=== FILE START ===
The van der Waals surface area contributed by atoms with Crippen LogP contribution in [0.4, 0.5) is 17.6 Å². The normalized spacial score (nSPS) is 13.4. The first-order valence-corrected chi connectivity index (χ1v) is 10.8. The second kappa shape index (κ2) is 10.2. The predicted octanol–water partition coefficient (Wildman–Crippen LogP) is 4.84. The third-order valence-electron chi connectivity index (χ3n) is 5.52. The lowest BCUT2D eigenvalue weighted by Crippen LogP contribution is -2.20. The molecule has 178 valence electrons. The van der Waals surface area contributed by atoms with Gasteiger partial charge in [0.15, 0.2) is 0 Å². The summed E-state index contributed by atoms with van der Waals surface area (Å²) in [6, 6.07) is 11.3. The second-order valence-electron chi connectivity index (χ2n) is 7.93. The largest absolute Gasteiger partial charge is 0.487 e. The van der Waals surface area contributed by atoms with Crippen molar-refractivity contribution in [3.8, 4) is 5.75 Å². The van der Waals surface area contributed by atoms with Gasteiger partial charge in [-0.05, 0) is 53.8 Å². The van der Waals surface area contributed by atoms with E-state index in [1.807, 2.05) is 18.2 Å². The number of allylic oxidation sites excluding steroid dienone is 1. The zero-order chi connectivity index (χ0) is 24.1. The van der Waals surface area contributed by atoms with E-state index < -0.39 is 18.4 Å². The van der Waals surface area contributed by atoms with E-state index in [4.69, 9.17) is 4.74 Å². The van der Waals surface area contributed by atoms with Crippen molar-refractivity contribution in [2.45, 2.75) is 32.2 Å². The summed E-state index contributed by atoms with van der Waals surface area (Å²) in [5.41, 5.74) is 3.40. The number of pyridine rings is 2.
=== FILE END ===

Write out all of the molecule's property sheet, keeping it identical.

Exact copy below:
The van der Waals surface area contributed by atoms with Crippen LogP contribution in [0.4, 0.5) is 17.6 Å². The normalized spacial score (nSPS) is 13.4. The first-order valence-corrected chi connectivity index (χ1v) is 10.8. The second kappa shape index (κ2) is 10.2. The predicted octanol–water partition coefficient (Wildman–Crippen LogP) is 4.84. The third-order valence-electron chi connectivity index (χ3n) is 5.52. The lowest BCUT2D eigenvalue weighted by Crippen LogP contribution is -2.20. The molecule has 178 valence electrons. The van der Waals surface area contributed by atoms with Gasteiger partial charge in [0.15, 0.2) is 0 Å². The summed E-state index contributed by atoms with van der Waals surface area (Å²) in [6, 6.07) is 11.3. The second-order valence-electron chi connectivity index (χ2n) is 7.93. The largest absolute Gasteiger partial charge is 0.487 e. The van der Waals surface area contributed by atoms with Crippen molar-refractivity contribution in [3.8, 4) is 5.75 Å². The van der Waals surface area contributed by atoms with Gasteiger partial charge in [-0.05, 0) is 53.8 Å². The van der Waals surface area contributed by atoms with E-state index in [1.807, 2.05) is 18.2 Å². The number of allylic oxidation sites excluding steroid dienone is 1. The zero-order chi connectivity index (χ0) is 24.1. The van der Waals surface area contributed by atoms with E-state index < -0.39 is 18.4 Å². The van der Waals surface area contributed by atoms with E-state index in [4.69, 9.17) is 4.74 Å². The van der Waals surface area contributed by atoms with Crippen molar-refractivity contribution in [2.45, 2.75) is 32.2 Å². The summed E-state index contributed by atoms with van der Waals surface area (Å²) in [5.41, 5.74) is 3.40. The number of pyridine rings is 2.